These are some mean space invaders too, so really, find your nearest bomb shelter, take lots of beef jerky, and prepare to sit out the invasion.
We did try to fight. And we had some limited successes. We were able to form a new online store to spread out their onslought somewhat. And we clustered some of their assaults into launch party bundles that helped stem the speed of their spread.
We fought bravely, but in the end we were no match for their superior technology. Imagine the power of three science fiction epics bearing down on us! The horror..the horror.
Read on to find out more of what happened at the Battle of Release Season 3.
Marcher Lord Press
The Power of the Third List
Someone has advised that I keep these missives short, so that's exactly what I'm going to do.
Mainly because I've been working virtually non-stop for the last six weeks getting ready for this day. There was the blitz to get the books ready on time plus the unexpected bomb that I had to completely and suddenly build an entirely new online store three days before launch. I'm pooped, baby. But by the grace of God it all got done!
List 3 Covers--GreyThe three new books are amazing, as are their authors. If you love Christian speculative fiction, and I know you do, you will find these novels quickly climbing to the top of your favorites list.
If you're a fan of fantasy and you think there's nothing here for you, I hope you'll reconsider. These books are among the best Christian fiction I've ever read in any genre. You won't be sorry you read these.
And to sweeten the deal for you, I have created some must-have launch party bundles.
Want free shipping? I've got the bundle for you. Want a free Marcher Lord Press wall poster or awesome T-shirt? Gotcha covered. Want all the science fiction novels ever produced by MLP? They're in a bundle. Ready to take the plunge and write your own fiction? I've even got a bundle or two for you.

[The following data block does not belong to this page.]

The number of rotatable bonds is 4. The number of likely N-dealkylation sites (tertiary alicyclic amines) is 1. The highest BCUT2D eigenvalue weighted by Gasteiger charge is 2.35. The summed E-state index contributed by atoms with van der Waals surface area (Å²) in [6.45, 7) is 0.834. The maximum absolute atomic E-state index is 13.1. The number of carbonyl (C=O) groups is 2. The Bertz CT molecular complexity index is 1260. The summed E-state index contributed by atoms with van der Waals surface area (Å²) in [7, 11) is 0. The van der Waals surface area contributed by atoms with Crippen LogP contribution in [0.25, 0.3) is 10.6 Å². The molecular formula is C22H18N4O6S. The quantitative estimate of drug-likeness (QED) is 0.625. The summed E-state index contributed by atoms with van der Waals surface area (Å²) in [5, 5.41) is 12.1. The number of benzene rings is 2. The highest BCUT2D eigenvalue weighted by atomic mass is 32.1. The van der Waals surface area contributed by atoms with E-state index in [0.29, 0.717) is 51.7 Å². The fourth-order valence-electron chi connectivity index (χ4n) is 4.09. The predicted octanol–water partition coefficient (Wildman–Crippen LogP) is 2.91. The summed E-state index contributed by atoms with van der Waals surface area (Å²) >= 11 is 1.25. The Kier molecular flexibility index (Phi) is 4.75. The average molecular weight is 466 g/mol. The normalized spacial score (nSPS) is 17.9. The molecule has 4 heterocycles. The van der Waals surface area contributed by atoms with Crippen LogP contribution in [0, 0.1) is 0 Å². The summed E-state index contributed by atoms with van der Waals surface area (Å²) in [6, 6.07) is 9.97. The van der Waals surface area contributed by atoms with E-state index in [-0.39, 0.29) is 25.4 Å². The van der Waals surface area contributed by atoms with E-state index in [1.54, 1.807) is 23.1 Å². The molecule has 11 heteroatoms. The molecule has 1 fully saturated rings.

The one thing all the bundles have in common is that you'll save money if you purchase them. You can certainly buy the items individually and pay more. I'll let you! But I thought you might appreciate some free swag as you launch into these tremendous SF novels.
The bundles will be available from October 1 through October 4. Then they're blasting off back to the mother ship. So don't get left behind.
My short story "Wind Farm Annie" has been accepted at MLP-offshoot new e-zine "The Cross and the Cosmos"!
This acceptance is actually a milestone for me. I set a goal earlier this year to have no less than four stories published by year's end, and Annie is number four. So that big sigh you heard this morning was me.
http://crossandcosmos.com if you want to see what they're all about over there. I am thrilled and blessed to have this chance to be a part of this new venue.
I credit many of you in some respect (and with much respect!) for this story, because being a part of this group has really gotten my sci-fi blood flowing this past year or so. So thanks, guys! You're the best!
Here's a great quote from D.G.D. Davidson, the Sci Fi Catholic:
“Be suspicious of any apocalyptic notions that fail the coolness test. Since we don’t know exactly what’s going to happen anyway, our useless speculations on the subject should at least be cool.” – DGD Davidson
And a note from your global blog editor: I'm still in France dodging from one internet café to the next - and let me tell you, it ain't easy, especially with this French keyboard layout! - so bear with me if blog posts are a little sparse or even misspelled. But I'm still watching for the news, even if I'm reduced to hunt-and-peck!